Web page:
Critical capabilities for strategic HR managers
HR managers that are leveling up to a more strategic approach to talent management may find that they need to cultivate a new set of skills. These three capabilities are a good place to start.
If you are new to the process of aligning talent management decisions and activities to organizational strategy, it can take time to acquire the capability. Strategic talent management requires you to think like a CEO—and a chess master. Familiarize yourself with organizational goals and think about how the sum of your talent tools and processes are supporting (or diverging from) those goals. Use those insights (backed up with facts and data) to determine which are expendable and which are essential. If you retire an existing program or invest in a new one, how might it impact the organization's progress against its goals today and into the future?
Communication has always been a crucial part of the HR manager's job, but strategic talent management creates even more opportunities to get buy-in from a range of stakeholders, including leadership, other business units, and employees.
You need to be able to describe your goals and activities in the language of the organization rather than HR-speak. Instead of describing the tool, describe the challenge, the solution, and the outcome. For example, instead of telling leaders that HR is investing in digital literacy training (HR-speak), let them know that you are focusing on closing the organization's technical competency gap so that it can meet its commitment to deliver exceptional digital experiences to its customers (an organizational goal).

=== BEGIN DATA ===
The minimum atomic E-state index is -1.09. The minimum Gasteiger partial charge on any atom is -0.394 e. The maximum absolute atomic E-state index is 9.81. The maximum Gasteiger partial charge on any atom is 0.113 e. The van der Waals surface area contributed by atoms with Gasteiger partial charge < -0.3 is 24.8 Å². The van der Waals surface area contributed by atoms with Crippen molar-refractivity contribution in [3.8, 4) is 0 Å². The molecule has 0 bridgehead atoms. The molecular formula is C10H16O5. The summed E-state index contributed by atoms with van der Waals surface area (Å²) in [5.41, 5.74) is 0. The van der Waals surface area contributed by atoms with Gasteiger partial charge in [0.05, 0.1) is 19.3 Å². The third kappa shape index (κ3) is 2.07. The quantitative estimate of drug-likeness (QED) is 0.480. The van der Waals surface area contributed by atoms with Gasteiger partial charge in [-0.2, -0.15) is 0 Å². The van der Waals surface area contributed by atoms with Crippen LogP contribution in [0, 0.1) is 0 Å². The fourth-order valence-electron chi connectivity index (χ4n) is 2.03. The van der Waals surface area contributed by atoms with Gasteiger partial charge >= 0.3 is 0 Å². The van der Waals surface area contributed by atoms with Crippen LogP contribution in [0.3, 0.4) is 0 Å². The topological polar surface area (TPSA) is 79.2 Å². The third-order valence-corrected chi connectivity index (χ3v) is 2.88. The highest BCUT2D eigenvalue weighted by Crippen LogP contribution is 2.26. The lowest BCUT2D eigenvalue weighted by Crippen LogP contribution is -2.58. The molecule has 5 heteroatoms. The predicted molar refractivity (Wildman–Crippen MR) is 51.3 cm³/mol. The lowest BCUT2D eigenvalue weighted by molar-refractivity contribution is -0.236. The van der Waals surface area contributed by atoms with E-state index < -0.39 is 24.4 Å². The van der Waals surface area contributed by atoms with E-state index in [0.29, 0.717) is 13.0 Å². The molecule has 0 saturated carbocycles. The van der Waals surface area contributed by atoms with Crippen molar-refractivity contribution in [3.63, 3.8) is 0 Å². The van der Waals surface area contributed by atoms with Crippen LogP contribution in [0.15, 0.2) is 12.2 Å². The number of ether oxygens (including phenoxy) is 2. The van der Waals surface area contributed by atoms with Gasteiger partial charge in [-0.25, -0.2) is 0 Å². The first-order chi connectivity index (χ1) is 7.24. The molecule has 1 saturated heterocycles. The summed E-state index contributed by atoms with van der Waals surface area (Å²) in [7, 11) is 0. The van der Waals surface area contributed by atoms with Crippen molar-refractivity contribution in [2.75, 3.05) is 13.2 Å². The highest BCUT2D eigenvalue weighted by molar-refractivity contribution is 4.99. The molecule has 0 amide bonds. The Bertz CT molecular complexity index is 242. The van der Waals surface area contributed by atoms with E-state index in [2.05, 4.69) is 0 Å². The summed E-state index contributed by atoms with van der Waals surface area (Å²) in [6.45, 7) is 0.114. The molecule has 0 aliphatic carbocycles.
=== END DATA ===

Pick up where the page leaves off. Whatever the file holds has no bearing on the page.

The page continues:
Simplicity is also key. Ideally, your entire talent management strategy will fit on a single page. By describing your activities in simple, easy-to-understand terms and showing how they are relevant to the goals of your audience, you can raise HR's profile and influence.
While the strategy should provide a consistent, holistic, multi-year direction for the organization's talent management activities, it's important to be prepared for the unexpected. One of the most valuable capabilities you can cultivate is an ability to adapt and adjust the strategy in a way that keeps the organizational mission on track and its values intact. This can involve making difficult choices, but it should never jeopardize the organization's core values. Ultimately, HR must plan for the best, prepare for the worst, and always be ready to adjust the strategy to changing realities.
Remember, the organization is looking for you to help them make strategic business/ people decisions. HR managers need to articulate the options, including the trade-offs involved in each one.
For example, if you are tasked with cutting L&D by 30%, you may respond by saying, "Employees ranked the opportunity to learn and grow as their #1 engagement driver. Reducing L&D funding could increase turnover by X%, which would increase hiring and onboarding costs by X% in future, along with an X% reduction in revenue while the workforce gets up to speed." If you can also suggest a better alternative, so much the better.
The role of competencies in strategic talent management
When you start to see HR as a function that exists to align talent in support of organizational goals, one of the most important questions becomes: "What human capabilities does the organization need to support those goals?"
Competencies and competency frameworks can help to supply the answer by identifying the behaviors that employees who are successful in their roles demonstrate on the job. While many organizations rely on a skills taxonomy for this task, multi-level competencies provide a more detailed, objective, and actionable option for building a talent management system. Competencies define the abilities, skills, knowledge, motivations, and traits needed for successful job performance in terms of observable, on-the-job behaviors.
Take the first step in implementing a talent management strategy. Start mapping the competencies that drive your organization's success.
Learn more about how competencies can help you build a strategic foundation for talent management. Download "The HRSG Competency Toolkit," a complete guide to competency content, technology, and talent management.